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Pentagon extends certain benefits to same-sex couples

As the U.S. Supreme Court readies to decide the fate of the federal Defense of Marriage Act, the Defense Department extended certain benefits to the spouses and unmarried partners of gay service members Monday.

The benefits, until now only available to opposite-sex married couples, include the ability to visit in hospitals, child care services, and military ID cards that gives partners of service members access to on-base amenities.

The move does not grant same-sex couples all the benefits available to heterosexual married couples because DOMA is still in effect, said Defense Secretary Leon E. Panetta. But Panetta said he hopes the Supreme Court will overturn the law when it decides U.S. v. Windsor later this year. Oral arguments are scheduled for next month.

“One of the legal limitations to providing all benefits at this time is the Defense of Marriage Act, which is still the law of the land,” Panetta said in a statement. “There are certain benefits that can only be provided to spouses as defined by that law, which is now being reviewed by the United States Supreme Court. While it will not change during my tenure as secretary of defense, I foresee a time when the law will allow the department to grant full benefits to service members and their dependents, irrespective of sexual orientation.”

Supreme Court could take up smoky First Amendment issue

Could the battle over a federal rule requiring prominent warnings on cigarette boxes and other tobacco product packaging be headed for the U.S. Supreme Court?

Last year, the Food and Drug Administration unveiled a series of graphic labels – featuring images such as a man exhaling cigarette smoke through a tracheotomy hole, cancerous mouth sores and a post-autopsy cadaver – that tobacco companies would be required to place prominently on its products under the Family Smoking Prevention and Tobacco Control Act.

But the companies sued in federal court, claiming the labeling requirement violated their First Amendment rights. Friday, the D.C. Circuit created an appellate split by ruling in the tobacco companies’ favor – a decision at odds with a 6th Circuit ruling in March holding that there was no violation. The split makes the issue ripe for Supreme Court consideration.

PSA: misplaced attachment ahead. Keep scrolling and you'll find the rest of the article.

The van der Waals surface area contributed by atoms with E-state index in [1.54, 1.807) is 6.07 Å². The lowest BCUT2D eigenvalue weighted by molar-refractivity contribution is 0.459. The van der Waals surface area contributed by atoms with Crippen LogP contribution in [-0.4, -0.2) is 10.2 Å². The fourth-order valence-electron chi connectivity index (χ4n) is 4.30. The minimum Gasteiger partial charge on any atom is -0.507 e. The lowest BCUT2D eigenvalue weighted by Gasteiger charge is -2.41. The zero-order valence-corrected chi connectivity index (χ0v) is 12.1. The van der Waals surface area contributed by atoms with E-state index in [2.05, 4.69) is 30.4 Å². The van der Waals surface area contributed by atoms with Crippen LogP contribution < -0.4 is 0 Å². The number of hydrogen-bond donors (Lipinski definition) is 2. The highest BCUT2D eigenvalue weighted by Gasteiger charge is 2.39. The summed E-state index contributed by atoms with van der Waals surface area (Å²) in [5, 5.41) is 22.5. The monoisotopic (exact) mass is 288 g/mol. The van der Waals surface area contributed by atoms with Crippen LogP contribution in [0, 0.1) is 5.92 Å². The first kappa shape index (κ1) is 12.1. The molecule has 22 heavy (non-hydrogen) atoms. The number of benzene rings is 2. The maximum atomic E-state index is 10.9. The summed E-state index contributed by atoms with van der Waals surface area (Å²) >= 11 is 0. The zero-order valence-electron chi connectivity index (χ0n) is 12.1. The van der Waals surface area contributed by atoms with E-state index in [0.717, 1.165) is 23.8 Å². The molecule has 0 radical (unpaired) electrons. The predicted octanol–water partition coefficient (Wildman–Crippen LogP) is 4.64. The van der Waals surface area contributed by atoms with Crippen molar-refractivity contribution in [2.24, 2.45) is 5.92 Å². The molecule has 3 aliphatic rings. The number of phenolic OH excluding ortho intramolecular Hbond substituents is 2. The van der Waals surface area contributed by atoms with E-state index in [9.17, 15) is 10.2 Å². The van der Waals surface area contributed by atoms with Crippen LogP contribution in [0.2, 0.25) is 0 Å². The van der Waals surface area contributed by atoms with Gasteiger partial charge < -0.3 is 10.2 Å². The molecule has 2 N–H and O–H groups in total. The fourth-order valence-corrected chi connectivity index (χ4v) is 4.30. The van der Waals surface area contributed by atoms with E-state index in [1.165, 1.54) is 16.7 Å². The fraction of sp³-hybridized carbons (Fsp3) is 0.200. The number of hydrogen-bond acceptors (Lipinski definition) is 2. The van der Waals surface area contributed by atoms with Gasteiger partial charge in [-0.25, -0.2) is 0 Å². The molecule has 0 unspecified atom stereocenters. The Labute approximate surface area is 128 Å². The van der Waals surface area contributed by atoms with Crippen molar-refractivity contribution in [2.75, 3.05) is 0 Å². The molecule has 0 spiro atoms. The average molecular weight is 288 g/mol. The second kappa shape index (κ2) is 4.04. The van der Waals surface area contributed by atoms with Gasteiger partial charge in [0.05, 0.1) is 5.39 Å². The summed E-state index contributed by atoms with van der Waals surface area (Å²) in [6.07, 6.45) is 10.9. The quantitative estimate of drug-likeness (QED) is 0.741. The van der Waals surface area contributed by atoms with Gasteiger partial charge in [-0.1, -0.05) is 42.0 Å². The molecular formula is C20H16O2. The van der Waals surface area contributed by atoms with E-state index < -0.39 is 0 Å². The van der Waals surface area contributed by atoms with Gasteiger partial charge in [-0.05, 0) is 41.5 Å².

More on the regulations and appellate decisions from Lawyers USA.

NLRB OKs “ratty” protest (access required)

The rat has long been a symbolic figure in union-management battles. But the National Labor Relations Board has cleared the way for union rats to become much bigger players in labor disputes, reports our sister publication The Daily Record.

The Board ruled that a union had the right to use a 16-foot inflatable rat – a common protest prop used by union members – outside the premises of a company’s supplier or other third party business. While threatening or coercive conduct by union members against third parties is barred, a big inflatable rodent was unlikely to make anyone feel frightened or bullied, the Board reasoned.

The “rat balloon itself was symbolic speech,” Chairman Wilma B. Liebman and members Craig Becker and Mark Pearce said of the inflatable creature set up outside a hospital construction project. “It certainly drew attention to the Union’s grievance and cast aspersions on [the contractor], but we perceive nothing in the location, size or features of the balloon that were likely to frighten those entering the hospital, disturb patients or their families, or otherwise interfere with the business of the hospital.”

Court grants Ashcroft review, denies bids by prisoners and reporters (access required)

The U.S. Supreme Court added just one case to its docket yesterday: Ashcroft v. al-Kidd, an appeal by former Attorney General John Ashcroft, will determine whether Ashcroft is immune from a civil suit by a U.S. citizen who claims he was illegally detained as a terrorist.

As is often the case when the Court grants only one cert. petition, more headlines were made over what the Court did not do yesterday.

For example, the Court declined to take up Pitre v. Cain, the appeal of a prisoner who claimed he was punished with hard labor in 100-degree heat for refusing to take his HIV medication. A district court rejected the prisoner’s Eighth Amendment claim, reasoning that he had brought the matter on himself for not taking the drugs.

But Justice Sonia Sotomayor, in a written dissent, opposed the denial of cert., explaining why she believes the 5th Circuit’s ruling affirming the dismissal of the prisoner’s complaint was wrong.

“The Fifth Circuit’s error in requiring Pitre to produce ‘evidence’ in support of his allegations before a responsive pleading was filed, in and of itself, is sufficient reason to reverse the judgment below,” Sotomayor wrote, citing Bell Atlantic Corp. v. Twombly.

“More fundamentally, however, in focusing on Pitre’s own contribution to his health problems, the courts appear to have misunderstood the nature of Pitre’s Eighth Amendment claim,” Sotomayor wrote. “His pro se complaint and attachments…allege not that respondents denied him medical care but that they punished him for refusing to take medication, or attempted to coerce him to take medication, by subjecting him to hard labor that they knew exceeded his medical limitations.”